Adaptive Path Strategy and design consultants conducted a workshop at the Web 2.0 Expo outlining ways to develop a creative and efficient work environment.   Bryan Mason and Sarah Nelson, both from Adaptive Path, explored how stag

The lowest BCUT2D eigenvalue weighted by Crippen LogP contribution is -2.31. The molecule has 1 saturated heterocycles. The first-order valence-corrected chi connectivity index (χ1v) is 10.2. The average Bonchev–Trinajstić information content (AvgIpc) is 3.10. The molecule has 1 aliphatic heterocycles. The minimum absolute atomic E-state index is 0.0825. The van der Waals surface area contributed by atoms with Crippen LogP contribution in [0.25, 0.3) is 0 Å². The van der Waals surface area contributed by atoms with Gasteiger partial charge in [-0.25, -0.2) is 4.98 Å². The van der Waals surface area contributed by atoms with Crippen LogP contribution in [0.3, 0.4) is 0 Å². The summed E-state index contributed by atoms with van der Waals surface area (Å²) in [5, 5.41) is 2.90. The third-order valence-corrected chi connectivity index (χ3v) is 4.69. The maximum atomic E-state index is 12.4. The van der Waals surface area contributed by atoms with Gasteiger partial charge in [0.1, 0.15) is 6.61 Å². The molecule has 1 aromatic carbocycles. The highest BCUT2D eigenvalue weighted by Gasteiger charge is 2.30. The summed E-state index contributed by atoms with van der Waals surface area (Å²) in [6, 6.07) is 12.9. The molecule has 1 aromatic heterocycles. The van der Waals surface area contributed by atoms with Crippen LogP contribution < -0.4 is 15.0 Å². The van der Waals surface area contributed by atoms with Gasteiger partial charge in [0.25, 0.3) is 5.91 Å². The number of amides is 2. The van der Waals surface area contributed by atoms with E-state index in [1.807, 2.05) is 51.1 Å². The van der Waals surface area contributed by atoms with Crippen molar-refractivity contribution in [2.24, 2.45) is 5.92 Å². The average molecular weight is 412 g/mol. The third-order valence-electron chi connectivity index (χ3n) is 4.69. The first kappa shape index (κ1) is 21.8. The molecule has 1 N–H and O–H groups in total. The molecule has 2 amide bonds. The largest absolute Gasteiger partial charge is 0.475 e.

e managers, conductors, and screen writers build their work environments to be creative and efficient. Since technology is an emerging discipline that is constantly changing, it's important to be innovative. So, how does a company stay on the forefront of innovation while focusing on business? Here's what they learned from creative industries that work as a group, have hard deadlines, and need to constantly change up the creative process.   “Cross-train your employees” on different roles within a team to establish greater empathy for other team members. The cross pollination of skills will broaden a team member's overall skill make up. Ultimately, the team becomes stronger.   “Rotate the creative leadership” to ensure a more dynamic team. Again, this will broaden skills and provide more opportunity for members to support each other. If need be, it's easier to hand off certain points of a project, thereby improving project management.   When it comes to creating new ideas and putting them into place, Mason and Wilson suggest “actively turning the corner.” In other words, quickly move from the divergent phase to the convergent phase.    It's as important to collect the ideas as it is to effortlessly move to the phase deciding what has priority. Ideas will get implemented faster.   “Know your roles.” At a certain point, a hierarchy needs to be established and this can be done through effective communication. Team members should know what their role is on a project so that they can provide the necessary support.   “Practice as a team.” Practicing is not just about the self, but about how you work within a team, kind of like what any good sports team needs to succeed. When a team practices, a collective process forms and projects are managed better, especially under pressure. An entire team can suffer if even one member doesn't know his or her part well.   “Make your mission explicit.” Google, for instance, has a knowable mission statement: “to organize the world's information.” Knowing your company's creative mission will further new ideas. It's important to be clear about what you're doing and how you communicate it to others.   “Kill your darlings softly.” Basically, this is a dependable and organized way of gently moving ideas out. If something doesn't fit the mission, then push it aside and move on. Be affirmative without being negative.   “Remember that leadership is a service.” Whoever is in charge needs to make sure the creative people can do their jobs. Leadership is the primary service position, the one that brings the group together.   “Generate projects around creative interests.” Work from the bottom up rather than from the top down. Give employees projects that captivate and challenge them. Keeping staff engaged on an on-going basis will generate profitable ideas.   “Remember your audience.” The experience is not just about you, it's also about your client. Think of new ways to bring them a new experience. What can you do better or differently?   Finally, “celebrate failure.” Failure can be a learning experience because taking risks inevitably leads to better ideas and a more solid vision.   By Kathleen Clark   Feedback on an Article? E-mail us at